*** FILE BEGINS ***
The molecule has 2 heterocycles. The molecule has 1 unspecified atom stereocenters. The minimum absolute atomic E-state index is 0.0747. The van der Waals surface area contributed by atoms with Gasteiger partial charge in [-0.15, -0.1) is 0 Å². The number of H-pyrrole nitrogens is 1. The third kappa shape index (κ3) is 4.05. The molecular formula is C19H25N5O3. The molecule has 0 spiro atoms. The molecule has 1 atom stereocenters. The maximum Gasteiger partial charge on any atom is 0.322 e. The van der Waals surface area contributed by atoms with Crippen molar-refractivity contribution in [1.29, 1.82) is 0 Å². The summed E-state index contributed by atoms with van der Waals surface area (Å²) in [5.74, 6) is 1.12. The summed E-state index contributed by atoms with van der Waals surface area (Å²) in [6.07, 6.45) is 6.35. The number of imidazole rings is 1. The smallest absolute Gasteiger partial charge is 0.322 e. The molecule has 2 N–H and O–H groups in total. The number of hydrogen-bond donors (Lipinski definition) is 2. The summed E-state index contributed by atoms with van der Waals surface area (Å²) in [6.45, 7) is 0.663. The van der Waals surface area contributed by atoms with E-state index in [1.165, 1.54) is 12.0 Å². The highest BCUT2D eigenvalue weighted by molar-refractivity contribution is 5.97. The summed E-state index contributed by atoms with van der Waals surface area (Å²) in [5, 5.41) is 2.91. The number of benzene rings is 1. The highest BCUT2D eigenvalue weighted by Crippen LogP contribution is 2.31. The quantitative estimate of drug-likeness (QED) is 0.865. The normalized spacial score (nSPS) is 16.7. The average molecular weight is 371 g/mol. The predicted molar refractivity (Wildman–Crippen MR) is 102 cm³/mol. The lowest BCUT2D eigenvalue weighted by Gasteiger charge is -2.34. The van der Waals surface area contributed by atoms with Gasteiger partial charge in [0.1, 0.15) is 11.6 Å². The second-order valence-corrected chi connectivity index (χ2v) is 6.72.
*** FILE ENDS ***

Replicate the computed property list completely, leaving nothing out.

The molecule has 2 heterocycles. The molecule has 1 unspecified atom stereocenters. The minimum absolute atomic E-state index is 0.0747. The van der Waals surface area contributed by atoms with Gasteiger partial charge in [-0.15, -0.1) is 0 Å². The number of H-pyrrole nitrogens is 1. The third kappa shape index (κ3) is 4.05. The molecular formula is C19H25N5O3. The molecule has 0 spiro atoms. The molecule has 1 atom stereocenters. The maximum Gasteiger partial charge on any atom is 0.322 e. The van der Waals surface area contributed by atoms with Crippen molar-refractivity contribution in [1.29, 1.82) is 0 Å². The summed E-state index contributed by atoms with van der Waals surface area (Å²) in [5.74, 6) is 1.12. The summed E-state index contributed by atoms with van der Waals surface area (Å²) in [6.07, 6.45) is 6.35. The number of imidazole rings is 1. The smallest absolute Gasteiger partial charge is 0.322 e. The molecule has 2 N–H and O–H groups in total. The number of hydrogen-bond donors (Lipinski definition) is 2. The summed E-state index contributed by atoms with van der Waals surface area (Å²) in [6.45, 7) is 0.663. The van der Waals surface area contributed by atoms with E-state index in [1.165, 1.54) is 12.0 Å². The highest BCUT2D eigenvalue weighted by molar-refractivity contribution is 5.97. The summed E-state index contributed by atoms with van der Waals surface area (Å²) in [5, 5.41) is 2.91. The number of benzene rings is 1. The highest BCUT2D eigenvalue weighted by Crippen LogP contribution is 2.31. The quantitative estimate of drug-likeness (QED) is 0.865. The normalized spacial score (nSPS) is 16.7. The average molecular weight is 371 g/mol. The predicted molar refractivity (Wildman–Crippen MR) is 102 cm³/mol. The lowest BCUT2D eigenvalue weighted by Gasteiger charge is -2.34. The van der Waals surface area contributed by atoms with Gasteiger partial charge in [0.1, 0.15) is 11.6 Å². The second-order valence-corrected chi connectivity index (χ2v) is 6.72.